And that is where I discovered the spam message loophole: If you create a Facebook Event, in addition to inviting your Facebook friends to the event, you can add email addresses from people that you don’t need to be friends with nor are even on Facebook to send them the notification. Similar to how people spam you on LinkedIn by joining the same LinkedIn Group that you are in and sending you a message, there are many people on Facebook that are spamming you with Event notifications that you can’t turn off because they are inputting your email address.
In this age of social media there are many ways in which you can obtain someone’s email address. The real question now is how to report these messages that you do not want to receive anymore. With LinkedIn, if you receive a message, you can pinpoint the profile and report spam to either LinkedIn and/or the LinkedIn Groups that the person is a member of. What to do in the case of these FB spam messages? On the FB Event page itself there is a place to “Report the Event,” but even though there is a “Spam” option the event itself could very well be a legitimate one. The only remaining option is to select the link to reply to the message and at the top there is a “Report Spam” button. Once you press it there is no questioning for clarification but it says that the message was reported for spam.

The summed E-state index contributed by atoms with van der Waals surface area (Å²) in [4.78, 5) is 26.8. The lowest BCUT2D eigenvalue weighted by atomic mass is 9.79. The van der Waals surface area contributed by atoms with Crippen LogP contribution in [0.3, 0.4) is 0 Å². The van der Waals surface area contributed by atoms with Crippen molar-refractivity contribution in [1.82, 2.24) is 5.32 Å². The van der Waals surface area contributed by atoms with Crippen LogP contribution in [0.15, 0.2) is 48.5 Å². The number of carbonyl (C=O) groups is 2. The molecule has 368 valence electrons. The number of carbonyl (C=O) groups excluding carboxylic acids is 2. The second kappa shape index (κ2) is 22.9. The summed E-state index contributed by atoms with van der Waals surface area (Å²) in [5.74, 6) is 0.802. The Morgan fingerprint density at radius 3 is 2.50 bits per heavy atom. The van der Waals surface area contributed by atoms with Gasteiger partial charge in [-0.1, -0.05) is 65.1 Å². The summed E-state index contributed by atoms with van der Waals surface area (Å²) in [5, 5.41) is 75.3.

Will Facebook be looking at those messages that you report for spam? Will it prevent the sender of the message from spamming you again? Only time will tell…
Have you been receiving similar mysterious spam messages?
Have you received other types of messages in which you can’t stop them from being sent to you?
Please comment and educate us!
Facebook Spam Messages FAQs
Spam messages are located under message requests in messenger. Facebook automatically filters spam messages which is why it is quite hard to locate. Once you have located the Message Requests in messenger, scroll down to the bottom page and you will find a small link that says, See Spam.
Spam messages are messages sent to you by a non-friend Facebook user. As a way of securing your account, Facebook automatically assumes them as spam. It may include bulk messages and messages with excessive links. If you happen to receive one of those, it will be automatically placed under filtered messages.
To check your spam messages on messenger, open the main message inbox in either the messenger app or in desktop. Then click the gear icon on the top left corner to view Message Requests. You will then see the list of message requests that you have. Scroll down to the bottom of the list and click the small link that says, See Spam.
You can easily stop spam messages by tweaking your settings. First, log in to your account and click on the menu arrow in the top right-hand corner to go to Privacy Settings. Look for the How You Connect settings then hit the edit settings link next to it. You can then adjust the privacy level you want based on who can look you up using your name, send you friend requests, and messages.
Opening a Facebook message does not automatically give you a virus. Your concern should be the content of the message. Does it contain a random file that is asking you to download it? Or suspicious links and images? If yes, the chance of getting a virus is higher. But worry less because Facebook is doing good in filtering suspicious links and binary files in Messenger.